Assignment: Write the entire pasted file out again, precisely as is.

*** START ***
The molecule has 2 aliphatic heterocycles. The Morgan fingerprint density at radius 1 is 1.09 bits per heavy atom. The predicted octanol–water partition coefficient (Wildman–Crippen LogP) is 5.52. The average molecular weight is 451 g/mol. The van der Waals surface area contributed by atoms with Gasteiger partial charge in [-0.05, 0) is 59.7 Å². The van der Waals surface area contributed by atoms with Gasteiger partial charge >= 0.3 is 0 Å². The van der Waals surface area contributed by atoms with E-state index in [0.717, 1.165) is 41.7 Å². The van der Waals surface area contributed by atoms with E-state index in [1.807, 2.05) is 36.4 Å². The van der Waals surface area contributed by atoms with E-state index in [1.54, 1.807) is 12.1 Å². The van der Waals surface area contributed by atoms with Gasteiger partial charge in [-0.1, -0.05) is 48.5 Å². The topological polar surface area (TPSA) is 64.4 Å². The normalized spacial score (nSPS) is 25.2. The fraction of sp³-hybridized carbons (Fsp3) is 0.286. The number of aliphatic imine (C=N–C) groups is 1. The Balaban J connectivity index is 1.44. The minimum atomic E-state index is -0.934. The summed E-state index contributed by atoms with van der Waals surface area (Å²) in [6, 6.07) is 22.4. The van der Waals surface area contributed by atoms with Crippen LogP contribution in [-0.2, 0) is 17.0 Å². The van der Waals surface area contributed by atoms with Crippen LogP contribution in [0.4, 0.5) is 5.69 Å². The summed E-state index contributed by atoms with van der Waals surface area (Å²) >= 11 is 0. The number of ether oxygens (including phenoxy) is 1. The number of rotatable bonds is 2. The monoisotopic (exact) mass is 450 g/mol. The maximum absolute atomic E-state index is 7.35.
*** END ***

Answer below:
The molecule has 2 aliphatic heterocycles. The Morgan fingerprint density at radius 1 is 1.09 bits per heavy atom. The predicted octanol–water partition coefficient (Wildman–Crippen LogP) is 5.52. The average molecular weight is 451 g/mol. The van der Waals surface area contributed by atoms with Gasteiger partial charge in [-0.05, 0) is 59.7 Å². The van der Waals surface area contributed by atoms with Gasteiger partial charge >= 0.3 is 0 Å². The van der Waals surface area contributed by atoms with E-state index in [0.717, 1.165) is 41.7 Å². The van der Waals surface area contributed by atoms with E-state index in [1.807, 2.05) is 36.4 Å². The van der Waals surface area contributed by atoms with E-state index in [1.54, 1.807) is 12.1 Å². The van der Waals surface area contributed by atoms with Gasteiger partial charge in [-0.1, -0.05) is 48.5 Å². The topological polar surface area (TPSA) is 64.4 Å². The normalized spacial score (nSPS) is 25.2. The fraction of sp³-hybridized carbons (Fsp3) is 0.286. The number of aliphatic imine (C=N–C) groups is 1. The Balaban J connectivity index is 1.44. The minimum atomic E-state index is -0.934. The summed E-state index contributed by atoms with van der Waals surface area (Å²) in [6, 6.07) is 22.4. The van der Waals surface area contributed by atoms with Crippen LogP contribution in [-0.2, 0) is 17.0 Å². The van der Waals surface area contributed by atoms with Crippen LogP contribution in [0.4, 0.5) is 5.69 Å². The summed E-state index contributed by atoms with van der Waals surface area (Å²) >= 11 is 0. The number of ether oxygens (including phenoxy) is 1. The number of rotatable bonds is 2. The monoisotopic (exact) mass is 450 g/mol. The maximum absolute atomic E-state index is 7.35.